Sparrowhawk Ridge, Ruahine FP, Saturday 20 May 2017 Map: BK36
Reporter and Photos: Paul Hendy. Banner: Paul astride the widow maker.
The Sparrowhawk Ridge is one of the great walks in the Ruahines. My daughter Lizzie (sister of Jessie ) and boyfriend Reuben were the only ones on this tramp, others being overseas or away. The forecast was for a very cold southerly blast coming from the deep south. Knowing the ridge was north-facing, I thought we would manage.
It was 5C when exiting the warmth of the car at the Hall’s farm on Glenny Road. A box of chocolates and a thankyou card was put into the letterbox in appreciation of allowing us to traverse their farm, saving at least 30 minutes. It had been stormy and blowing through the previous night and as a result there was considerable debris on the roads leading up to the farm and on the track.Once we were through the very muddy, overgrown swamp, tangles of bush lawyer and vines, we descended to the junction of Sparrowhawk Ridge and Gold Creek. Not much to see except mist and some hills up there somewhere. After negotiating the slightly swollen Gold Creek, it became quite treacherous ascending the very narrow ridge line where I recall Mark falling on my last trip. Coming to further erosion of a deep slip biting into the cliff face, we gingerly edged past the precipice. Not for the faint-hearted or children, this bit and probably not OSH-approved. Soon it will further erode and I suspect DoC may need to reroute this section.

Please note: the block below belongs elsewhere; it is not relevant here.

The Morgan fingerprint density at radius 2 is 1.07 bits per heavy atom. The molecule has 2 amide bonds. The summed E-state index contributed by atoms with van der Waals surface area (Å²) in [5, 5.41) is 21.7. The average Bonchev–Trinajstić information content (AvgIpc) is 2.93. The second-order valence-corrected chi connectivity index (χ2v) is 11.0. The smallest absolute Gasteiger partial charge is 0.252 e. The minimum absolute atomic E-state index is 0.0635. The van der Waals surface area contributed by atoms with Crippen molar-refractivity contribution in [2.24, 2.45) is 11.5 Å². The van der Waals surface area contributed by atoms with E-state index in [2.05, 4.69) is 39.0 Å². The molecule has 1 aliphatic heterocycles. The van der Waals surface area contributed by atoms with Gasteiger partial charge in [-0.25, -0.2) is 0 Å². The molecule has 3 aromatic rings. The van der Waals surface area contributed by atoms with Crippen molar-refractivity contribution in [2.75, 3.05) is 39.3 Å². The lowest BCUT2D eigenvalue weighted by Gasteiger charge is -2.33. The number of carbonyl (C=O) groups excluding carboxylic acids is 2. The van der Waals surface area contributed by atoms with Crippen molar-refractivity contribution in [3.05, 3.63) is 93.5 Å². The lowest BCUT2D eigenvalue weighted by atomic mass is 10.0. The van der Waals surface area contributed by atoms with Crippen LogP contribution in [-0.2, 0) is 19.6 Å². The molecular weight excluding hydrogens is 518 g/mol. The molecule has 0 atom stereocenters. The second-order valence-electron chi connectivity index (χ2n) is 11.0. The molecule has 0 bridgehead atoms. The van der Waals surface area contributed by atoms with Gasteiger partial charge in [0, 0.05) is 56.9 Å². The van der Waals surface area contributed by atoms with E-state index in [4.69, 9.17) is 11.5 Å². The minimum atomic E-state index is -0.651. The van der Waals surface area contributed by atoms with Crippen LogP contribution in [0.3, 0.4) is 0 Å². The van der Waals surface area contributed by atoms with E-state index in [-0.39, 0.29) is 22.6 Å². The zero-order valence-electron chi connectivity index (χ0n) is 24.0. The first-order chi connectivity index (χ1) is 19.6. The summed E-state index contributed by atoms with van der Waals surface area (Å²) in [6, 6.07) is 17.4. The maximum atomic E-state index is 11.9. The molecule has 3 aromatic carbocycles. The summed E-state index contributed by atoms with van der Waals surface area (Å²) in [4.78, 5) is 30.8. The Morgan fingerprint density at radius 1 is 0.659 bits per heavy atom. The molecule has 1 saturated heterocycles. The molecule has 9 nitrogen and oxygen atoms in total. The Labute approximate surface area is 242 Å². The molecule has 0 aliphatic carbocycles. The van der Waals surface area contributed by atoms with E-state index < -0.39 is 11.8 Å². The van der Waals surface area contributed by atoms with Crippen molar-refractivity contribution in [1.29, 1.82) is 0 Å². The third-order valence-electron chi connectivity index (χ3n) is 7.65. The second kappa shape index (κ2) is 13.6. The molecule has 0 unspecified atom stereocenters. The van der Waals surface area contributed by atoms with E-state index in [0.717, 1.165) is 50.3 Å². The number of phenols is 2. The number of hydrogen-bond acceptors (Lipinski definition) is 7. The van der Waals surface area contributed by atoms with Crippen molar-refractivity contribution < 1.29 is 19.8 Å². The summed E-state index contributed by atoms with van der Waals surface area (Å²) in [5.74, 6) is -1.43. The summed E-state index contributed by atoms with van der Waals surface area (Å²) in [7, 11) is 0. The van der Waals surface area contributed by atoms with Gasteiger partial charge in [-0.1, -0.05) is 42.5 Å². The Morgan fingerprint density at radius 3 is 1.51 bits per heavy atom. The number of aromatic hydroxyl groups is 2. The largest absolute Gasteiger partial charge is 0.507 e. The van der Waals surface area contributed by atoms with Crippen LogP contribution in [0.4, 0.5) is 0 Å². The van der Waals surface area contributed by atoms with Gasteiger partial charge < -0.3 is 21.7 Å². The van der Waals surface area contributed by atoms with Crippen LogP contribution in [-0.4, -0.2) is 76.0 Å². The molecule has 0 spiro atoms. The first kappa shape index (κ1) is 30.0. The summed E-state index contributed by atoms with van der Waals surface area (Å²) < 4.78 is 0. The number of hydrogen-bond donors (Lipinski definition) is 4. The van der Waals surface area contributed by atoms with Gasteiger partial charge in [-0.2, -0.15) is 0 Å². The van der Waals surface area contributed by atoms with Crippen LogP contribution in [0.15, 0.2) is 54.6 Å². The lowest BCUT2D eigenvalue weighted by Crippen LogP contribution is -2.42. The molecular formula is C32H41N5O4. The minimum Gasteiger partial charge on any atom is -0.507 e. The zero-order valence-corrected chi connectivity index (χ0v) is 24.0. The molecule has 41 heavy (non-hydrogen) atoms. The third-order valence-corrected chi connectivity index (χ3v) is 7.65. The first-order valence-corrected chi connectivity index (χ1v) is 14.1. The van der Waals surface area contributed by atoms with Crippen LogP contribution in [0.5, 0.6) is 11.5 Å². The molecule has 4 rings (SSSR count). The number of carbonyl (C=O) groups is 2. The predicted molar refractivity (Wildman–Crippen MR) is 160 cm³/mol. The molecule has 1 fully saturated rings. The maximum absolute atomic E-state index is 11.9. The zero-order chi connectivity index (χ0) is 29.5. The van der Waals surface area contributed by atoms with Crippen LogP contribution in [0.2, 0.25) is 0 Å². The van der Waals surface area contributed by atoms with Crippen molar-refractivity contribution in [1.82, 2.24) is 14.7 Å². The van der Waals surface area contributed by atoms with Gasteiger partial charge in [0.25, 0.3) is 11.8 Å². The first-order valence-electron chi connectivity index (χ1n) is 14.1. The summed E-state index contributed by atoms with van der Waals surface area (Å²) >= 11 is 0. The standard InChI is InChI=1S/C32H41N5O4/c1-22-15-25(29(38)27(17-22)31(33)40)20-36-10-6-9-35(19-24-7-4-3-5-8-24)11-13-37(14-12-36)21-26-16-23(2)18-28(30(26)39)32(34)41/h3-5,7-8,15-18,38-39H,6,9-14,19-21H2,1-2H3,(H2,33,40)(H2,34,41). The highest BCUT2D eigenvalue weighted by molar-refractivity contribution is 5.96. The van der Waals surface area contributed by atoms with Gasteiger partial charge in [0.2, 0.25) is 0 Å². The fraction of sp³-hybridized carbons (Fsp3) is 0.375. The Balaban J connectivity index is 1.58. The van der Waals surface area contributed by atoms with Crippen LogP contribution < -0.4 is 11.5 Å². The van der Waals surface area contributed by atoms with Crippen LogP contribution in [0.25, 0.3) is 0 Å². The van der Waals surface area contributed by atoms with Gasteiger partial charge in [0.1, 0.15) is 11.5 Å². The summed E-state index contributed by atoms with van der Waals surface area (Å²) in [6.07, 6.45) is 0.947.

The track right to the top was in great condition and quite wide. Long periods of fairly flat terrain gave us opportunity to look at plant life.The gale the night before had brought down a couple of large beech trees across the track and we were horrified and a bit surprised on the return trip to find an epiphite (widow maker) had fallen directly down on the path where we had walked, probably from weight of snow and hail.The final push to the bivvy had to be abandoned due to blizzard-like conditions. A hurried lunch and then we turned back. There were 15 individual hailstorms, with light snow, yet it was surprisingly warm in the bush canopy.
On the return trip, the area was covered in an intense white winter wonderland and was extremely spectacular. The soft snow made descent much easier. I was impressed by the flora and fauna. There are a lot of small wild mushrooms and deep green mosses on some of the lower trees, plus more birds and birdsong than I had heard before – tiny black mountain robins, grey warblers, fantails, tuis and quail near the river, with deer tracks on the soft sand. And sadly, a new memorial to a misidentified and now-deceased deerstalker, Danny Jordan.
It was a great day out in nature, despite the forecast!
Trampers: Lizzie Hendy, Reuben Moore and reporter Paul Hendy